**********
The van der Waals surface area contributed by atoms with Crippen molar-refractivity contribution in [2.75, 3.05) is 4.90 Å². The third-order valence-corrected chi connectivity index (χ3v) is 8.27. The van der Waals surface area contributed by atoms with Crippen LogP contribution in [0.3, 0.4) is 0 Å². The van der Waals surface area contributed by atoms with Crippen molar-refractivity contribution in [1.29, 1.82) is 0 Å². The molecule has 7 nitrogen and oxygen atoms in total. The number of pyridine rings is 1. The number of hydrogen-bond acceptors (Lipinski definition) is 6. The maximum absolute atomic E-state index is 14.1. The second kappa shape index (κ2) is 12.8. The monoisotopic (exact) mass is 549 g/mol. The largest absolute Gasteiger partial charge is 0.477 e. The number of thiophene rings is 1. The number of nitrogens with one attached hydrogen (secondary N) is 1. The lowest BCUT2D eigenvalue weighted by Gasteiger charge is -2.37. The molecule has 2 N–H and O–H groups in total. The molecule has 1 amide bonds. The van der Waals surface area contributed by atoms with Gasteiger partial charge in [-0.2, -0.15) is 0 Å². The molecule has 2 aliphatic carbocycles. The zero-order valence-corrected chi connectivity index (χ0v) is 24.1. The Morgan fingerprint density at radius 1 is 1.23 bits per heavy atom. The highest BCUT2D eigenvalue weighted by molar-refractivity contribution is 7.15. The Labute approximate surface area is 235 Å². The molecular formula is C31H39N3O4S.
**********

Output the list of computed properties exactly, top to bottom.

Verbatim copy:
The van der Waals surface area contributed by atoms with Crippen molar-refractivity contribution in [2.75, 3.05) is 4.90 Å². The third-order valence-corrected chi connectivity index (χ3v) is 8.27. The van der Waals surface area contributed by atoms with Crippen LogP contribution in [0.3, 0.4) is 0 Å². The van der Waals surface area contributed by atoms with Crippen molar-refractivity contribution in [1.29, 1.82) is 0 Å². The molecule has 7 nitrogen and oxygen atoms in total. The number of pyridine rings is 1. The number of hydrogen-bond acceptors (Lipinski definition) is 6. The maximum absolute atomic E-state index is 14.1. The second kappa shape index (κ2) is 12.8. The monoisotopic (exact) mass is 549 g/mol. The largest absolute Gasteiger partial charge is 0.477 e. The number of thiophene rings is 1. The number of nitrogens with one attached hydrogen (secondary N) is 1. The lowest BCUT2D eigenvalue weighted by Gasteiger charge is -2.37. The molecule has 2 N–H and O–H groups in total. The molecule has 1 amide bonds. The van der Waals surface area contributed by atoms with Gasteiger partial charge in [-0.2, -0.15) is 0 Å². The molecule has 2 aliphatic carbocycles. The zero-order valence-corrected chi connectivity index (χ0v) is 24.1. The Morgan fingerprint density at radius 1 is 1.23 bits per heavy atom. The highest BCUT2D eigenvalue weighted by molar-refractivity contribution is 7.15. The Labute approximate surface area is 235 Å². The molecular formula is C31H39N3O4S.